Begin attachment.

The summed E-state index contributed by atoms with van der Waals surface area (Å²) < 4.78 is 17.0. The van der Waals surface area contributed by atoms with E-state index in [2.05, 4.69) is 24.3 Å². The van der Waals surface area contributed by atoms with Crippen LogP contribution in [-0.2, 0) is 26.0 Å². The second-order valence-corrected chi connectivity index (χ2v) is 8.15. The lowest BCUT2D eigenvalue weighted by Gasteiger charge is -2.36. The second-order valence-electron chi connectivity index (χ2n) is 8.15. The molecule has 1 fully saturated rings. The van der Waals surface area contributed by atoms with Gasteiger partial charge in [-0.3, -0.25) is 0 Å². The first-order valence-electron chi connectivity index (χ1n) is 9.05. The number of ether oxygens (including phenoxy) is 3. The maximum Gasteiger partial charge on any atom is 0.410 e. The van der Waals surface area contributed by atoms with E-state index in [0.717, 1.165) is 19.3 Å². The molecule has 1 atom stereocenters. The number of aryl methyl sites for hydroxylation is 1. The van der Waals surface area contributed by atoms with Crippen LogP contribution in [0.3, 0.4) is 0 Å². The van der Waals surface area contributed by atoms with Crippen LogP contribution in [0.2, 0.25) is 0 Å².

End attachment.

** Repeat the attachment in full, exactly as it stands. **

The summed E-state index contributed by atoms with van der Waals surface area (Å²) < 4.78 is 17.0. The van der Waals surface area contributed by atoms with E-state index in [2.05, 4.69) is 24.3 Å². The van der Waals surface area contributed by atoms with Crippen LogP contribution in [-0.2, 0) is 26.0 Å². The second-order valence-corrected chi connectivity index (χ2v) is 8.15. The lowest BCUT2D eigenvalue weighted by Gasteiger charge is -2.36. The second-order valence-electron chi connectivity index (χ2n) is 8.15. The molecule has 1 fully saturated rings. The van der Waals surface area contributed by atoms with Gasteiger partial charge in [-0.3, -0.25) is 0 Å². The first-order valence-electron chi connectivity index (χ1n) is 9.05. The number of ether oxygens (including phenoxy) is 3. The maximum Gasteiger partial charge on any atom is 0.410 e. The van der Waals surface area contributed by atoms with E-state index in [0.717, 1.165) is 19.3 Å². The molecule has 1 atom stereocenters. The number of aryl methyl sites for hydroxylation is 1. The van der Waals surface area contributed by atoms with Crippen LogP contribution in [0.3, 0.4) is 0 Å². The van der Waals surface area contributed by atoms with Crippen LogP contribution in [0.2, 0.25) is 0 Å².